Anyhow, that’s my issue this Earth Day: public transportation. I’d love to see some candidate try to make political capital off of that one.

6 Responses to “earth day”

  1. alan says:

    Believe it or not, your post is an encouraging reminder to me that the small details add up. I require 3.2 earths for my lifestyle, but as I was answering questions I realized “you know, I could do this piece a little better.”
    The lack of a winter food supply in Michigan is a bit of a misnomer. There are plenty of local foods throughout the winter, but they tend to be items that store well (root vegetables, apples, etc), are grown in climate-controlled facilities, or if you’re feeling really industrious, that have been canned from summer farm stand surplus. We all take baby steps, and it helps.
    Happy Earth Day to you too!

  2. KDC says:

    Ha! I knew we would convert you.
    Though if the CTA really goes nuts this summer, public transportation may be just as inconvenient here as in the hinterlands of southwest Michigan.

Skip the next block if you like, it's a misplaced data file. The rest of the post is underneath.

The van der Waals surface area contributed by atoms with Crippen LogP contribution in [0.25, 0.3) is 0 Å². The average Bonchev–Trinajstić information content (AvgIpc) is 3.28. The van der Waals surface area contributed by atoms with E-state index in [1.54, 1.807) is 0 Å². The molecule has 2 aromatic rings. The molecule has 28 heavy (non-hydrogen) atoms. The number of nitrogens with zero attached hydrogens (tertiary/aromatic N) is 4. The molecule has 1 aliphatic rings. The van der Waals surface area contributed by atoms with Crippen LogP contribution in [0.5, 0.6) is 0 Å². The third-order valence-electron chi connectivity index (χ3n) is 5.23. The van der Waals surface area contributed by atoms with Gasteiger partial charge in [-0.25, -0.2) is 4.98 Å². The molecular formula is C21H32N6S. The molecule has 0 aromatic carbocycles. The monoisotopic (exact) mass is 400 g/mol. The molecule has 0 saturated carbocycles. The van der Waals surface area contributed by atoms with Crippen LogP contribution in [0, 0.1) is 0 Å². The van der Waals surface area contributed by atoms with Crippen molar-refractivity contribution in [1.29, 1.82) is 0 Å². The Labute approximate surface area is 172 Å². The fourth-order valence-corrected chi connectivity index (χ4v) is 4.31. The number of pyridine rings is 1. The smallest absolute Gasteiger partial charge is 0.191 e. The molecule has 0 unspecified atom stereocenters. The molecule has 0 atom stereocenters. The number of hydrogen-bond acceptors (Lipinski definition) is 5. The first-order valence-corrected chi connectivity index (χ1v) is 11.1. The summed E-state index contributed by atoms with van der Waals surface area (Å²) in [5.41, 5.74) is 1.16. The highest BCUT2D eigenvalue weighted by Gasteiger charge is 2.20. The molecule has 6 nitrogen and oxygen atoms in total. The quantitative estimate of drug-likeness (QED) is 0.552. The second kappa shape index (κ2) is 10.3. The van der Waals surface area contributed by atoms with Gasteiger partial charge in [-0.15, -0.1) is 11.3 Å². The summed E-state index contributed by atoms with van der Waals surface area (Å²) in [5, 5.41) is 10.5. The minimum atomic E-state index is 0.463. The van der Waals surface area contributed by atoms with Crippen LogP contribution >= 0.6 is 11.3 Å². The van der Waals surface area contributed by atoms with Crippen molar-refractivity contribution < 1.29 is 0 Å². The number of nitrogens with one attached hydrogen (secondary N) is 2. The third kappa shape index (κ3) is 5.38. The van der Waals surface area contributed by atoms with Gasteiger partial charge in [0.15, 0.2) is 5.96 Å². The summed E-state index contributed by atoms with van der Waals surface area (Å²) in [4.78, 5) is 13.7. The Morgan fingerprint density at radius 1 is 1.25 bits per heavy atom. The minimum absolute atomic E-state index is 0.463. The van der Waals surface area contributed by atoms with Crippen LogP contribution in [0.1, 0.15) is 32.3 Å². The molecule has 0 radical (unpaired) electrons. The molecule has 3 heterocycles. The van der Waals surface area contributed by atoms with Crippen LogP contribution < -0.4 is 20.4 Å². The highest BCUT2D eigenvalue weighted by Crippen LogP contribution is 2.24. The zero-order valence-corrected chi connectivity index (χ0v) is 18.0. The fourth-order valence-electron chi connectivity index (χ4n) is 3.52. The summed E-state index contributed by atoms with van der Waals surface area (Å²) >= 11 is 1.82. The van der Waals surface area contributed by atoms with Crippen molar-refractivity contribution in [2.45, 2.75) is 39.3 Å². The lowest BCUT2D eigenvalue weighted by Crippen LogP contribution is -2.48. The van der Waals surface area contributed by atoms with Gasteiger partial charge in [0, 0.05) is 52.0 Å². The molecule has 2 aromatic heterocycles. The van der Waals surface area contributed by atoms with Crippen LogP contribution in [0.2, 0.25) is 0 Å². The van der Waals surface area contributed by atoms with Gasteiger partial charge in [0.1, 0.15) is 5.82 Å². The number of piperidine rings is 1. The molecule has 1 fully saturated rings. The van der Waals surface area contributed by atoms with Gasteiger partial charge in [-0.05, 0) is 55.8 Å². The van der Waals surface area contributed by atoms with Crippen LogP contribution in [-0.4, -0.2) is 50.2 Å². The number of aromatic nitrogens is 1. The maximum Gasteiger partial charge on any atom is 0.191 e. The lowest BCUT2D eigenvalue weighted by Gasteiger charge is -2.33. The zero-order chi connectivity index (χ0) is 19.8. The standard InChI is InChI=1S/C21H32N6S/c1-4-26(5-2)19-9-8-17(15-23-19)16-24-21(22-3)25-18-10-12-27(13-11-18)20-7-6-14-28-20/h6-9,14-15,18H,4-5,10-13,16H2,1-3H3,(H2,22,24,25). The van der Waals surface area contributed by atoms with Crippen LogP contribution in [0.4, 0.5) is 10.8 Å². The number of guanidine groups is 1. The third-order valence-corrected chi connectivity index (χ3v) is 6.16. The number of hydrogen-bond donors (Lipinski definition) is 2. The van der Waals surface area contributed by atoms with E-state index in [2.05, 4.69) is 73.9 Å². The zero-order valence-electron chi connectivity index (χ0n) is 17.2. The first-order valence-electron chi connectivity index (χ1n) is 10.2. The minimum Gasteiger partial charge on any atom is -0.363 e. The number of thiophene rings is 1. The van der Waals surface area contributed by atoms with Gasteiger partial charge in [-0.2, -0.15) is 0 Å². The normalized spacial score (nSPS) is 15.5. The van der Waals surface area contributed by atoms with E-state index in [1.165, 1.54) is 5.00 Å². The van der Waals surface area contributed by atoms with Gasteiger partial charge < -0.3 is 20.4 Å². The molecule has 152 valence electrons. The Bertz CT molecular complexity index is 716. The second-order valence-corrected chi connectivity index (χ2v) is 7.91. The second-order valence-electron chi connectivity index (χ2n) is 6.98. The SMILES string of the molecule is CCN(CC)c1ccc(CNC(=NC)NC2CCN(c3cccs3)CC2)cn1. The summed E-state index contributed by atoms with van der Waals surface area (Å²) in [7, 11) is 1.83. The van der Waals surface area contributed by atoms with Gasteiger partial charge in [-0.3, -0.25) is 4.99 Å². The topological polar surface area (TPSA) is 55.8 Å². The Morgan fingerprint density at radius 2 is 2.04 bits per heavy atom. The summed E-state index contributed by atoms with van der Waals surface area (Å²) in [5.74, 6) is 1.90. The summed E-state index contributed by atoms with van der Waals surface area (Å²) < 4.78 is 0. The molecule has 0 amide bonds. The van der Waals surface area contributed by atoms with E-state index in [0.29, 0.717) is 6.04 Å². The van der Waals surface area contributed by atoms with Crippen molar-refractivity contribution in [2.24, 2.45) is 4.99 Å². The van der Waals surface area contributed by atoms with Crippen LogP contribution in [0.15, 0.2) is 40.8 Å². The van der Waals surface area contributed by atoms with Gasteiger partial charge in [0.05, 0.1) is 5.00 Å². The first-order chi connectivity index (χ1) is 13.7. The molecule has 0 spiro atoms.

3. michele says:

    KDC: What’s going on with the CTA? Yeah, I never thought it would happen, but I do miss being able to take the Metra and L places.
    Alan, I do like to use winter veggies in the winter, but at the store they all seem to come from elsewhere. I’ve toyed with the idea of canning some stuff myself, but am afraid of poisoning us. Maybe I’ll be brave this summer and try it.

  4. KDC says:

    Oh, the budget problems in every state have hit us too. The CTA doesn’t have the funds to operate (so they say, and I think it is more truth than lie) properly, so if the state doesn’t kick in or the funding formula doesn’t change, the fares will increase to $2 (with no cash transfers) and the schedule will be Sunday schedule every day, so no #2, no express of any kind, 25 minute waits for supercrowded buses… doomsday, basically.